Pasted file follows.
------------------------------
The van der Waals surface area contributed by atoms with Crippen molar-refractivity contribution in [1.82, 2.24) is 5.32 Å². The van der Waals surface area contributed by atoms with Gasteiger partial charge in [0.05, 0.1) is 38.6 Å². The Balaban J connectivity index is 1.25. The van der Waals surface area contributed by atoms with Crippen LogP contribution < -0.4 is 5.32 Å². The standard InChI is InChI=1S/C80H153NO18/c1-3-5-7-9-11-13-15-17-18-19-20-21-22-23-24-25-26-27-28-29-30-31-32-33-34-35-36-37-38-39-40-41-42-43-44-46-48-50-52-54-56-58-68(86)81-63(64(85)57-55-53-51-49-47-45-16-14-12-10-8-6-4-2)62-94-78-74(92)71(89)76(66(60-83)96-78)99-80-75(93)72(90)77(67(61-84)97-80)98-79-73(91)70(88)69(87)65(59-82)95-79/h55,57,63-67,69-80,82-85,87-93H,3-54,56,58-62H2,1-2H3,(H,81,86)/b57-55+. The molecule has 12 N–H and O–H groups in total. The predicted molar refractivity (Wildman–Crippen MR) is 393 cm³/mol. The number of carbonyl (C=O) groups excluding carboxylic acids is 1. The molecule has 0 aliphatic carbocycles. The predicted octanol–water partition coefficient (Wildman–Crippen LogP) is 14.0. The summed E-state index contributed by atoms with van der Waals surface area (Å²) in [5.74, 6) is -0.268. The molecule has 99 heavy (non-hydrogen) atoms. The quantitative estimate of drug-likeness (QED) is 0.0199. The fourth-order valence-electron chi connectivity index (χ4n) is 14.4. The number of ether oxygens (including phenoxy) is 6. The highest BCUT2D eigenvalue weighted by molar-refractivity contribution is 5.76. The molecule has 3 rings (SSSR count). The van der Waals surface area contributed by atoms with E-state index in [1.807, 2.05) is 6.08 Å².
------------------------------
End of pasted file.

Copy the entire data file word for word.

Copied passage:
The van der Waals surface area contributed by atoms with Crippen molar-refractivity contribution in [1.82, 2.24) is 5.32 Å². The van der Waals surface area contributed by atoms with Gasteiger partial charge in [0.05, 0.1) is 38.6 Å². The Balaban J connectivity index is 1.25. The van der Waals surface area contributed by atoms with Crippen LogP contribution < -0.4 is 5.32 Å². The standard InChI is InChI=1S/C80H153NO18/c1-3-5-7-9-11-13-15-17-18-19-20-21-22-23-24-25-26-27-28-29-30-31-32-33-34-35-36-37-38-39-40-41-42-43-44-46-48-50-52-54-56-58-68(86)81-63(64(85)57-55-53-51-49-47-45-16-14-12-10-8-6-4-2)62-94-78-74(92)71(89)76(66(60-83)96-78)99-80-75(93)72(90)77(67(61-84)97-80)98-79-73(91)70(88)69(87)65(59-82)95-79/h55,57,63-67,69-80,82-85,87-93H,3-54,56,58-62H2,1-2H3,(H,81,86)/b57-55+. The molecule has 12 N–H and O–H groups in total. The predicted molar refractivity (Wildman–Crippen MR) is 393 cm³/mol. The number of carbonyl (C=O) groups excluding carboxylic acids is 1. The molecule has 0 aliphatic carbocycles. The predicted octanol–water partition coefficient (Wildman–Crippen LogP) is 14.0. The summed E-state index contributed by atoms with van der Waals surface area (Å²) in [5.74, 6) is -0.268. The molecule has 99 heavy (non-hydrogen) atoms. The quantitative estimate of drug-likeness (QED) is 0.0199. The fourth-order valence-electron chi connectivity index (χ4n) is 14.4. The number of ether oxygens (including phenoxy) is 6. The highest BCUT2D eigenvalue weighted by molar-refractivity contribution is 5.76. The molecule has 3 rings (SSSR count). The van der Waals surface area contributed by atoms with E-state index in [1.807, 2.05) is 6.08 Å².